Rare Panther. It’s a powerful name, isn’t it? Everyone wants to be rare, and the panther has been a symbol of strength for many decades over. And Rare Panther is more than just a strong name … it’s a Bay Area brand that’s steadily climbing to the top of the streetwear game with clever designs, strong imagery, and a unique aesthetic.

Today, we’re diving into the history of Rare Panther. The origins, the cosigns, the collabs, and more. For a fresh new brand, they’ve certainly got a dense, interesting backstory, and it’s certainly one that deserves to be told. Let’s dive into Rare Panther’s rise from the Bay to the world.

Every brand has to start somewhere, and Rare Panther was founded in 2013 by two friends from the Bay Area, Slvstr and Wallo. Slvstr was already known for his graphic design and paintings (in 2015 he held his first solo show in New York that was attended by Pharrell Williams, Chase B and more), and he opted to use his signature shade of cyan (which he refers to as “Slvstr Blue”) heavily in the brand’s graphics. Their two signature logos, the panther and the bolt were made to represent empowerment, strength, and mobility.

For the brand’s first-ever release, they printed up 100 T-shirts … but the catch was that you couldn’t buy them. Wallo and Slvstr gave the tees out to their influential friends. The internet was abuzz with people asking what exactly Rare Panther was, and how they could go about getting their hands on it. The mystique and demand for the brand was high … and the avaliblility was nonexistent. If you weren’t G-Eazy, Tyler, The Creator, or another one of Wallo and Slvstr’s influential friends, you weren’t getting a shirt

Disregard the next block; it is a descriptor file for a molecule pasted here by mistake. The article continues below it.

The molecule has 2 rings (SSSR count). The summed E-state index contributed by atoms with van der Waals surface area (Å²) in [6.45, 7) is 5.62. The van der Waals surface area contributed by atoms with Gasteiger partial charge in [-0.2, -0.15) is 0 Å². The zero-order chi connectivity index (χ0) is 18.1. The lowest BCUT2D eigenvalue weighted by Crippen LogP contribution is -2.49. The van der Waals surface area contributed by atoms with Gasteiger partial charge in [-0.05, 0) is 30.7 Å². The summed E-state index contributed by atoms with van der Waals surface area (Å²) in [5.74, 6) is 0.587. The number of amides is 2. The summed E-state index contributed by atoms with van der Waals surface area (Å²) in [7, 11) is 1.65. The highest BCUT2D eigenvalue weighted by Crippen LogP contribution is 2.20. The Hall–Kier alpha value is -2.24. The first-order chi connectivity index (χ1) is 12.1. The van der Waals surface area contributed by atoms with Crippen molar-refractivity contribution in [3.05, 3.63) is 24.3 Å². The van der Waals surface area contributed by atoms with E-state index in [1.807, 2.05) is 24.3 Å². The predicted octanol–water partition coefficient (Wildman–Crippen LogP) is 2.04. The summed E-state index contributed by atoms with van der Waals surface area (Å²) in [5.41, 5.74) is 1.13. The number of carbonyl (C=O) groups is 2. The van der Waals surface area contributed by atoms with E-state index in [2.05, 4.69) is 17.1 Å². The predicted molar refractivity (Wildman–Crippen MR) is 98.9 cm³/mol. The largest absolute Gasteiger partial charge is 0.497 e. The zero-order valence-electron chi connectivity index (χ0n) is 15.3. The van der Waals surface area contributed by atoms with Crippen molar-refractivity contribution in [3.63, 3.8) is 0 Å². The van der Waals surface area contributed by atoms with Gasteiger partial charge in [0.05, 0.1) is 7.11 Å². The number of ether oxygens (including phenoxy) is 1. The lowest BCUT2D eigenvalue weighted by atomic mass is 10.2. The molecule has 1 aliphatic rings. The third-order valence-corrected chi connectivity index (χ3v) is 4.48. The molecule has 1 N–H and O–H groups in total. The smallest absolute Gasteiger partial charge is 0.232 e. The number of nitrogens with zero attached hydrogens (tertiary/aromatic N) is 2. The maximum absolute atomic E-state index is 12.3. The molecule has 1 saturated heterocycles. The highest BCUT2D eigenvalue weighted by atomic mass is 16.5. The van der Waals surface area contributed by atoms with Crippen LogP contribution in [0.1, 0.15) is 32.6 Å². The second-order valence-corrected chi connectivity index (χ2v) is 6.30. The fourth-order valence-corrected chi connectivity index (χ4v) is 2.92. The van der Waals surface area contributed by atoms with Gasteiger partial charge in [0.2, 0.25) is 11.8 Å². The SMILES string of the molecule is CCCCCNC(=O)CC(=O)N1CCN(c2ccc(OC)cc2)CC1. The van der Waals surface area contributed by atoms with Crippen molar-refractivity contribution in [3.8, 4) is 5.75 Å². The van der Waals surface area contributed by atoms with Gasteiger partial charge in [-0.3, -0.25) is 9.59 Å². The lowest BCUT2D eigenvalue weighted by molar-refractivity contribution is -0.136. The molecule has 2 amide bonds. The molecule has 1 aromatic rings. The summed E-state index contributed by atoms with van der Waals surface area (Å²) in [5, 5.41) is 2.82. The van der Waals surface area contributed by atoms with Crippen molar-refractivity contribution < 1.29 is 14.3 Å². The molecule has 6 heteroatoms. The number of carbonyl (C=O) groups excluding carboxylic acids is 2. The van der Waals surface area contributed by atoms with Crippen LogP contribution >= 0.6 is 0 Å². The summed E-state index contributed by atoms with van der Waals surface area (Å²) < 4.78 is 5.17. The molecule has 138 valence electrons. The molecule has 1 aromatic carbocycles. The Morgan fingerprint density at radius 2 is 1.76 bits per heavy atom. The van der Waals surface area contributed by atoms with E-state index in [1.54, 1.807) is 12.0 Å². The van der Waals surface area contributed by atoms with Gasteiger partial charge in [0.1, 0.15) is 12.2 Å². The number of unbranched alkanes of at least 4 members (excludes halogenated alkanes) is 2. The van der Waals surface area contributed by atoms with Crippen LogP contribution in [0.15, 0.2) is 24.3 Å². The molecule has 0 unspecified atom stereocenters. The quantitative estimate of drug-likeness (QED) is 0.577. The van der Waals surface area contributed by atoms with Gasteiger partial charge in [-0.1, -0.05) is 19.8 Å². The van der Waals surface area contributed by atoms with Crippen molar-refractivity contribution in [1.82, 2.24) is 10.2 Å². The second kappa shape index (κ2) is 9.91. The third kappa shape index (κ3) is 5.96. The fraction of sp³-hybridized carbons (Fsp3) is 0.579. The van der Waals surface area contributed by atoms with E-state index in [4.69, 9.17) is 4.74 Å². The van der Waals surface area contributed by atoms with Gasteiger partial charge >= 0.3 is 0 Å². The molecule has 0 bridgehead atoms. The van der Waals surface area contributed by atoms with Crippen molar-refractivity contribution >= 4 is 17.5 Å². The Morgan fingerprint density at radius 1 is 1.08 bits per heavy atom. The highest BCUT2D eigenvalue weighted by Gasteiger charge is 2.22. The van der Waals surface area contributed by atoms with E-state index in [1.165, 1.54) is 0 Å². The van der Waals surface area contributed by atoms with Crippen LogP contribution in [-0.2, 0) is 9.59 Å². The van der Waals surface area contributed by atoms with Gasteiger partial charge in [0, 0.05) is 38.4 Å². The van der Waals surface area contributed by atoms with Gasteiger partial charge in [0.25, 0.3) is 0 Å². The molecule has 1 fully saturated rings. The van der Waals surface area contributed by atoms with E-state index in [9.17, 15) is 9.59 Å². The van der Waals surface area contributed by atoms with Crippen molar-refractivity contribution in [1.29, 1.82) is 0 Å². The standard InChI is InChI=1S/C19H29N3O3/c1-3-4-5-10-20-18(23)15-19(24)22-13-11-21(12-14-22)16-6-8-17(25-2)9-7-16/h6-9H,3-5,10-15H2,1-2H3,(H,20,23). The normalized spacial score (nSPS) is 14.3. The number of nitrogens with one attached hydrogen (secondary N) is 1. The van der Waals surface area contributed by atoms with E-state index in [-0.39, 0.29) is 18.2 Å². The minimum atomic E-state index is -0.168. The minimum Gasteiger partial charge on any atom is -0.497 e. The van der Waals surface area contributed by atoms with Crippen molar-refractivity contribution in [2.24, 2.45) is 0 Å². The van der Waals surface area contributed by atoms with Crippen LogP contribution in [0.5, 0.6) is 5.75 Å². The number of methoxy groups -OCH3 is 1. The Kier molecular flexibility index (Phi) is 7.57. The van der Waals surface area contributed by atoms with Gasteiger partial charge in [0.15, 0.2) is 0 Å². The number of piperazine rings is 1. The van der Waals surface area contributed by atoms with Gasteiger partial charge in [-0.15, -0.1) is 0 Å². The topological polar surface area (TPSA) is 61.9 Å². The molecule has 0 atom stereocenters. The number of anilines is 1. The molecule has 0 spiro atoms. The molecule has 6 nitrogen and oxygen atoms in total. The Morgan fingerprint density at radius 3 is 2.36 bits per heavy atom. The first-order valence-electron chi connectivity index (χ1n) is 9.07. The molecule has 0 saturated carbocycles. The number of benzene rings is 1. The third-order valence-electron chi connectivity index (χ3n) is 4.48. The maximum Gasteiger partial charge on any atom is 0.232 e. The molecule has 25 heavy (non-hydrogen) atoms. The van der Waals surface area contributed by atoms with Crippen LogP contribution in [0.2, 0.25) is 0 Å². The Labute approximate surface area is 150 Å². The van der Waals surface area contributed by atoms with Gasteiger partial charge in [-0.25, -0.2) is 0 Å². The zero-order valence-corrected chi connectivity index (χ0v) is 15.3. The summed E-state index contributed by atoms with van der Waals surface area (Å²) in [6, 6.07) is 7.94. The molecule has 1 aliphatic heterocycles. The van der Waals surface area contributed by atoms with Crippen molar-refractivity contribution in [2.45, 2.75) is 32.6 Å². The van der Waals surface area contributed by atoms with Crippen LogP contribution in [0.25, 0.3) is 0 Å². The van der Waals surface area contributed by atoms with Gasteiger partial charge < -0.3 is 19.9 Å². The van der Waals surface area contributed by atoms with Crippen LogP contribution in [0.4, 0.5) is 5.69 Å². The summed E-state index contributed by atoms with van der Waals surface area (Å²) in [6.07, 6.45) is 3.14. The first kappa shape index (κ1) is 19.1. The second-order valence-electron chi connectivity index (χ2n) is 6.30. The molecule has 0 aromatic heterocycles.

When the clothes were actually made available, they sold out almost as fast as they were released, but Rare Panther didn’t rest on their lapels. The brand’s progression and growth is noticeable season after season (their S/S ’17 sneak peek and lookbook drops this upcoming Monday), and their last collection, Act 007 was one of their strongest yet.

There’s been no shortage of collabs and capsule collections either either. Last year’s collaboration with Carrots was one of the best efforts of the year by any brand, and they’ve also worked with the aforementioned G-Eazy, 21 Savage (a clever nod to the historic New York Panther 21), and more on capsule collections. They’ve mashed minds with retailers like 424 On Fairfax. They’ve made a trucker jacket with Levi’s and a pair of Wallabees with Clarks. It’s safe to say that their appeal crosses over into many different markets, and appeal to many different subcultures, something many brands try for years to achieve without success.

Rare Panther’s aim is to be a “lifestyle entity that empowers all people”. With their ever-growing aesthetic, unique image, and militant attitude, they’re doing just that, and have become one of our favorite brands on the market today. Stay tuned … they’re set to run things this summer.

What’s your favorite piece Rare Panther’s ever made? Did you already know about them, or is this your first time discovering their unique aesthetic? Hit us up and let us know on Twitter, check our Facebook page for updates, and, as always, be sure to follow us on Instagram for all the fire pictures you can handle.